This Is Why Baseball Games Are Getting Longer
Time for everyone’s favorite subject in sports (insert drumroll)....pace of play in baseball! That’s right folks, time to dig back into the old “baseball stinks now” bag and whine in pure misery about the current state of America’s Pastime.
Yes, it’s still the National Pastime for as long as I am alive, consider this beginning of my kermudgety old man attitude.
Now, will this blog contain shots at current commissioner and full-time stooge, Rob Manfred? Absolutely. Let’s just jump right into things.
Since 2015, Major League Baseball has attempted to implement rule changes to cut down on the time of a contest. For example, in 2019, the MLB reduced the time between innings for regional and national broadcasts to an even two minutes.
Before the rule change? Two minutes and five seconds for regional broadcasts and two minutes and 25 seconds for national broadcasts.
Nice job, Manfred. (insert slow clap GIF) Really addressing the problem there.
Furthermore, mound visits were limited to five per team and only endured for 30 seconds before the umpire would break them up. The result?
These games are getting LONGER.
According to Baseball Reference.com, an average game per nine innings has seen an increase in time since 2015 (the year they started putting these measures in!!).
A typical nine-inning game in 2015 would take about two hours and 55 minutes, but through 88 games in 2021, the average time of a game is three hours and 16 minutes. That’s a 20-minute jump for a sport that, when compared to basketball or football, is about as stagnant as watching paint dry, which is another contributing factor.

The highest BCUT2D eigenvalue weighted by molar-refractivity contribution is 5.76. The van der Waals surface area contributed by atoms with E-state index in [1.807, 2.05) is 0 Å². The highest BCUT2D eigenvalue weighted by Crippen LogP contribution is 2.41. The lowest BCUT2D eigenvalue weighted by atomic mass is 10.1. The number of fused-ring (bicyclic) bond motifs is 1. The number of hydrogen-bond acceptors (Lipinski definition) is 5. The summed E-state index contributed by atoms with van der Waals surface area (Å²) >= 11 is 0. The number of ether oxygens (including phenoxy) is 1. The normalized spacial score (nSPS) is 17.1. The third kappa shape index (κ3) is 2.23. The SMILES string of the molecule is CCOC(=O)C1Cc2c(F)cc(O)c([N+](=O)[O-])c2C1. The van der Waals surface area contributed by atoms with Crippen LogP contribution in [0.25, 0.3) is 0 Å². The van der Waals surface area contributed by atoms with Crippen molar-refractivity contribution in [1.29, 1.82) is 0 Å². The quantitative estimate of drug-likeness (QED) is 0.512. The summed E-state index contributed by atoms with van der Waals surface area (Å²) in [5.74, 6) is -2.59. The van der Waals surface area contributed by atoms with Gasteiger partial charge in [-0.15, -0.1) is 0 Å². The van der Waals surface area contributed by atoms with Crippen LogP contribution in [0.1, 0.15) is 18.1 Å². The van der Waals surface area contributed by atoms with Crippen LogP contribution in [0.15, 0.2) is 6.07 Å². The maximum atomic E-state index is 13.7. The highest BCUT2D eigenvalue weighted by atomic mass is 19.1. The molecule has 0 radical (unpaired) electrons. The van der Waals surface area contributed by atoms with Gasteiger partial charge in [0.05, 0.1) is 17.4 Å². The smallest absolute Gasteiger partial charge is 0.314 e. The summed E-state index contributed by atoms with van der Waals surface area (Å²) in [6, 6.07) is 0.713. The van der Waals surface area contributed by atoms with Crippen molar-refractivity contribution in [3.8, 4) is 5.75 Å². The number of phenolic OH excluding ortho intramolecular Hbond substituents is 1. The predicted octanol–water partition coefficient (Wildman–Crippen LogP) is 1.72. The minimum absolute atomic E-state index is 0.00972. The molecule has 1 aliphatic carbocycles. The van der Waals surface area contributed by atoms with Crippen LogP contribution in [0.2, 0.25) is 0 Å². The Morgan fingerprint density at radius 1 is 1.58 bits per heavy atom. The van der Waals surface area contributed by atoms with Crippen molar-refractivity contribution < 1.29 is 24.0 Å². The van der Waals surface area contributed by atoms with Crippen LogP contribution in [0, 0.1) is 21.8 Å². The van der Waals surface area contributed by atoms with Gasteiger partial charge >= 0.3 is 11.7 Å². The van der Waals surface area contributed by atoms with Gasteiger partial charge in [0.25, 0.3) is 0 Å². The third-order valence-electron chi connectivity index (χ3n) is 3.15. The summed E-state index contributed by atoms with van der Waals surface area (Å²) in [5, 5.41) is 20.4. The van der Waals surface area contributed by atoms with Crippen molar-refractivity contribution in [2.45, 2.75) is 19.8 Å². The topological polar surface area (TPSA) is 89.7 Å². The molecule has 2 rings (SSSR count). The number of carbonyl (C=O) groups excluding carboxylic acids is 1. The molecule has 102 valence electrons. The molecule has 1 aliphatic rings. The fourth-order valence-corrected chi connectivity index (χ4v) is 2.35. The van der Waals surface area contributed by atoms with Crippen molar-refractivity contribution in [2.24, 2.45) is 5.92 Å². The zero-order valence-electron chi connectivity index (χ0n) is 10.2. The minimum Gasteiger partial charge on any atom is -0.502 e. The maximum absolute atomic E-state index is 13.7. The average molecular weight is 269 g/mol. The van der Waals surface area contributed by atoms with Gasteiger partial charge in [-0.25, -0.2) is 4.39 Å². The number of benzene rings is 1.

Just a few weeks ago, the great Tom Verducci wrote a Sports Illustrated column that detailed the home-run-or-bust-hitting approach taking the league by storm and the lack of action in games.
Verducci’s first example is Game 6 of the 2020 World Series, when the Dodgers clinched their first championship since 1988.
Over the last 26 minutes of the game, guess how many balls were put into play.
Two. How in the bloody world is baseball supposed to grow when I have to watch TWO balls be put in play over HALF A FREAKING HOUR?!
There were more pitchers (12) than hits (10)!
Verducci also notes that since 2011, pitches take 2.6 seconds longer, which adds about 14 minutes more to a game of just waiting. I know what you’re thinking, But Matt, home runs are getting smashed out the park more than ever.
To which I respond, who cares?
Later in the column, Verducci estimates that contact has decreased from 18.3% in 2010 to just 15.9% today. Pitchers are now utilizing off-speed pitches to avoid contact which is adding more pitches and even MORE dead time.
The simple fact of the matter is that baseball needs to go BACKWARDS in order to move forwards. What does that mean? More small-ball, poking hits through the holes in shifts rather than just trying to hit it over everyone’s head.
Unless you are fully invested in baseball and love the game to a certain degree, baseball has become more boring than golf and if Manfred wants to save The National Pastime turning into The National Bedtime, pace of play will be the biggest issue he will have to tackle moving forward.
Right now, the road ahead looks more gloomy before it turns bright.